Victoria’s new house pipeline plunged by more than 10,000 homes in 2022 and is forecast to fall about 7000 more to a decade low by 2024.
After pandemic-driven support packages drove bumper years with more than 40,000 approvals in 2020 and 2021, the number of stand-alone properties given the green light across the state fell to 36,859 last year.
The Australian Bureau of Statistics figures marks a 22 percent plunge from the record 47,405 approvals recorded across 2021.
HIA chief economist Tim Reardon said the falls, which brought Victoria back in line with its 36,674 10-year average, was not a result of interest rate rises.
“Much of the decline between 2021 and 2022 was the expected consequence of the end of the HomeBuilder grant in 2021,” Mr Reardon said.
He warned the impact of last year’s eight straight interest rate hikes by the Reserve Bank of Australia would take about 18 months to appear in the approvals data.
As a result HIA estimates indicate there will be 35,700 new houses approved in Victoria in 2023, before the figure plunges to a decade low of about 30,000 in 2024 as a result of last year’s rate hikes.
“This will be a long slow down,” Mr Reardon said.
Master Builders Victoria policy executive director Megan Peacock said the industry group remained optimistic that improvements in material supply chains and even in some costs could alleviate the projected pain, while rising immigration could also help avert the worst of declining new build volumes.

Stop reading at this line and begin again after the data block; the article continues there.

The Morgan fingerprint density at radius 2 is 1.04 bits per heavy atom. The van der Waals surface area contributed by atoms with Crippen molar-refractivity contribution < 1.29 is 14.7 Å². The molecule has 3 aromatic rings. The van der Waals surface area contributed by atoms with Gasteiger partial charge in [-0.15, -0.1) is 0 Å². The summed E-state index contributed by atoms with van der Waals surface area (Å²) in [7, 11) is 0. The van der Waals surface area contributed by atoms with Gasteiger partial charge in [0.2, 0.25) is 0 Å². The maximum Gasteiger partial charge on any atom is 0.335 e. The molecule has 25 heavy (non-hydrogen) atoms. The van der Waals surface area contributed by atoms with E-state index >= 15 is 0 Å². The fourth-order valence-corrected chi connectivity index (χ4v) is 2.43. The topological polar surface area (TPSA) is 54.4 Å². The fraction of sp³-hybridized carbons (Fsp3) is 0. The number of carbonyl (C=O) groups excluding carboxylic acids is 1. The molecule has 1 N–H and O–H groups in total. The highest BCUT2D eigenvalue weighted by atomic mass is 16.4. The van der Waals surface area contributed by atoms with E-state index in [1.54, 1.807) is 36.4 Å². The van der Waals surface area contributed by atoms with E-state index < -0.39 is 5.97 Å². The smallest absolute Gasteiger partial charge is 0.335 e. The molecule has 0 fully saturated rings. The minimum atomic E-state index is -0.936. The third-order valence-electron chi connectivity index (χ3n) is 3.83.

“But we are seeing that softening in the market and we are worried for the industry in so far as it is a big decline,” Ms Peacock said.
Nationwide the number of new builds fell from 147,552 in 2021 to 115,358 in 2022, a 21.8 per cent reduction.
The figures follow HIA’s release of a 2023 federal budget submission earlier this week, which urged them to take measures to increase the supply of land available for new homes to be built on and to work with state governments to reduce tax imposts on new construction.
Australia’s biggest homebuilding group is also predicted relative stability in 2023 after unprecedented activity drove significant headwinds for supply chains and trades shortages 18 months ago.